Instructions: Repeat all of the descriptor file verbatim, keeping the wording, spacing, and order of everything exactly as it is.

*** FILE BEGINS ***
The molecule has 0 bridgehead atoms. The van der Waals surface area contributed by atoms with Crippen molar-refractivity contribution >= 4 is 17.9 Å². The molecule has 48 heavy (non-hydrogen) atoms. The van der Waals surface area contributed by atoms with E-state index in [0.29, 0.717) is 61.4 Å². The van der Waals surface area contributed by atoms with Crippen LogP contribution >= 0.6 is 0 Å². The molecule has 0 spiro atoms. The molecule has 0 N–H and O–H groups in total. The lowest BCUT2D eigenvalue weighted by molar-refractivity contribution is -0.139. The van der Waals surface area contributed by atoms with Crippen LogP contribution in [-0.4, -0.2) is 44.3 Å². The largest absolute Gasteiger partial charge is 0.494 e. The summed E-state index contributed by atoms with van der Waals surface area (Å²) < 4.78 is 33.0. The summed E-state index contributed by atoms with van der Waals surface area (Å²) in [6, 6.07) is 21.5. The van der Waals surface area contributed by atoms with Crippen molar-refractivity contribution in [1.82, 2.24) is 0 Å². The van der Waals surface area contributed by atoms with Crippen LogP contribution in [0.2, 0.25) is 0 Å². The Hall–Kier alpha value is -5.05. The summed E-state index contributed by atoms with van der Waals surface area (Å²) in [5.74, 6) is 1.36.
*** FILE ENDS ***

The molecule has 0 bridgehead atoms. The van der Waals surface area contributed by atoms with Crippen molar-refractivity contribution >= 4 is 17.9 Å². The molecule has 48 heavy (non-hydrogen) atoms. The van der Waals surface area contributed by atoms with E-state index in [0.29, 0.717) is 61.4 Å². The van der Waals surface area contributed by atoms with Crippen LogP contribution >= 0.6 is 0 Å². The molecule has 0 spiro atoms. The molecule has 0 N–H and O–H groups in total. The lowest BCUT2D eigenvalue weighted by molar-refractivity contribution is -0.139. The van der Waals surface area contributed by atoms with Crippen LogP contribution in [-0.4, -0.2) is 44.3 Å². The largest absolute Gasteiger partial charge is 0.494 e. The summed E-state index contributed by atoms with van der Waals surface area (Å²) < 4.78 is 33.0. The summed E-state index contributed by atoms with van der Waals surface area (Å²) in [6, 6.07) is 21.5. The van der Waals surface area contributed by atoms with Crippen molar-refractivity contribution in [1.82, 2.24) is 0 Å². The van der Waals surface area contributed by atoms with Crippen LogP contribution in [0.2, 0.25) is 0 Å². The Hall–Kier alpha value is -5.05. The summed E-state index contributed by atoms with van der Waals surface area (Å²) in [5.74, 6) is 1.36.